Fullerton’s ‘Gumbys’ Come of Age : Titans Are Among Favorites at Team Handball Nationals
Two former standout college basketball players, five Danish nannies and a former prep cross-country runner are the unlikely members of the Cal State Fullerton women’s team handball squad that will participate in the U.S. Nationals, which begin today at Ohio State University in Columbus, Ohio.
The team, informally known as “The Gumbys”, is one of the favorites to win the national title despite the fact they’ve played together for only two years. Such is the nature of this obscure Olympic sport that has gradually gained in popularity in the United States since the 1984 Games.
Team handball combines many of the aspects of basketball, soccer and water polo. The game is played in 30-minute halves on a surface one-third larger than a basketball court.
Each seven-man team has a goalie who protects a 10-by-6 1/2-foot net goal. The six field players play offense and defense.
The object of the game is to throw a leather-covered handball, which is about the size of a cantaloupe, into the opposing goal for a point. Final scores in the fast-paced game are usually high.
Meg Gallagher and Rhonda Weyer, who started for Fullerton’s basketball team, have been training with the national team in Colorado Springs, Colo., for the past month. Both will join the Titan team in Ohio.
Gallagher is considered the brightest new women’s prospect in the sport. The 6-foot left-hander is an adept scorer.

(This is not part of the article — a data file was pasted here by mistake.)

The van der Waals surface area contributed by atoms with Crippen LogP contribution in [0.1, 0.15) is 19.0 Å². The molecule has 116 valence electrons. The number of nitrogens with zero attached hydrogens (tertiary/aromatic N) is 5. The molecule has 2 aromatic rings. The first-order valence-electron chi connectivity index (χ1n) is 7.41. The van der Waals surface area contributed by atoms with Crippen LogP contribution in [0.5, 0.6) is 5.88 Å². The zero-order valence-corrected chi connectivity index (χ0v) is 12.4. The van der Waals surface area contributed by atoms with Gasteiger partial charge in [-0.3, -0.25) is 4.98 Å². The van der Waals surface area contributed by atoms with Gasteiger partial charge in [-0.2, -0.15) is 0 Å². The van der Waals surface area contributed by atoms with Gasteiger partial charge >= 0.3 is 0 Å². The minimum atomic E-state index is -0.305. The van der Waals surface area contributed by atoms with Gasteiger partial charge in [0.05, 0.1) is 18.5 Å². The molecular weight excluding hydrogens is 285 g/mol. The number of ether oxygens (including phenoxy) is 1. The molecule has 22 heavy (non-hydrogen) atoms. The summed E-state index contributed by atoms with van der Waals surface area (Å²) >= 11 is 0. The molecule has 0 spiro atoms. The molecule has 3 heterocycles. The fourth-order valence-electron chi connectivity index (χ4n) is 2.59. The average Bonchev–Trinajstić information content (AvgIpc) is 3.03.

“With Rhonda and Meg in the lineup, I predict we’ll finish in the top three,” said Lucinda Sekal, the team’s player-coach. “Last year, we were the joke team.
“We went to the nationals basically to learn the game. Since then, we’ve really improved. We beat the California Heat, which is the best team in the state, recently. We’re getting better with experience.”
There was no need for an introduction to team handball for five players on the team. Helle Svendsen, Jane Larsen, Jane Sorensen, Nanna Broderson and Lone Dahl Hanses started playing team handball in grade school in Denmark, their native country.
The women are working in Orange County as nannies for American families and joined Fullerton’s team this season with the help of an official at the U.S. Team Handball Federal headquarters in New Jersey.
“The game comes naturally to them,” Sekal said. “They’ve taught us a lot about the sport and made us a better team at the same time.”
Sekal is the only other experienced player on the team. She served as a floor monitor and locker room attendant during the Olympic competition, which was held at Fullerton. She played team handball in two National Sports Festivals and helped form the club team at Fullerton.
One of Sekal’s recruits was Nancy Curl, a junior studying international marketing at Fullerton. Curl, a former track and cross-country performer at California High in Whittier, is making the slow adjustment to the new sport.
“I saw the game on television once and then watched a game when the Olympics were here in 1984,” she said. “When I saw a flier posted at Titan Gym, I decided to give it a try.
“The game has been difficult to learn. It’s so different from conventional American sports like softball and basketball that women play. The throw is overhand, which is a contrast to softball. You’re allowed to take three steps instead of two in basketball.”
Despite the awkward transition period, Sekal said the sport offers new opportunities for athletes.
“The great thing about team handball is it gives players in other sports a new start,” she said. “So many athletes burn out in the conventional sports because they’ve been playing them most of their lives.
“Most of the women on this team didn’t start playing until they were in their 20s. Look at Rhonda and Meg. They’ve found a new sport. I think you’ll see two Cal State Fullerton alums playing in the ’88 Olympics in South Korea.”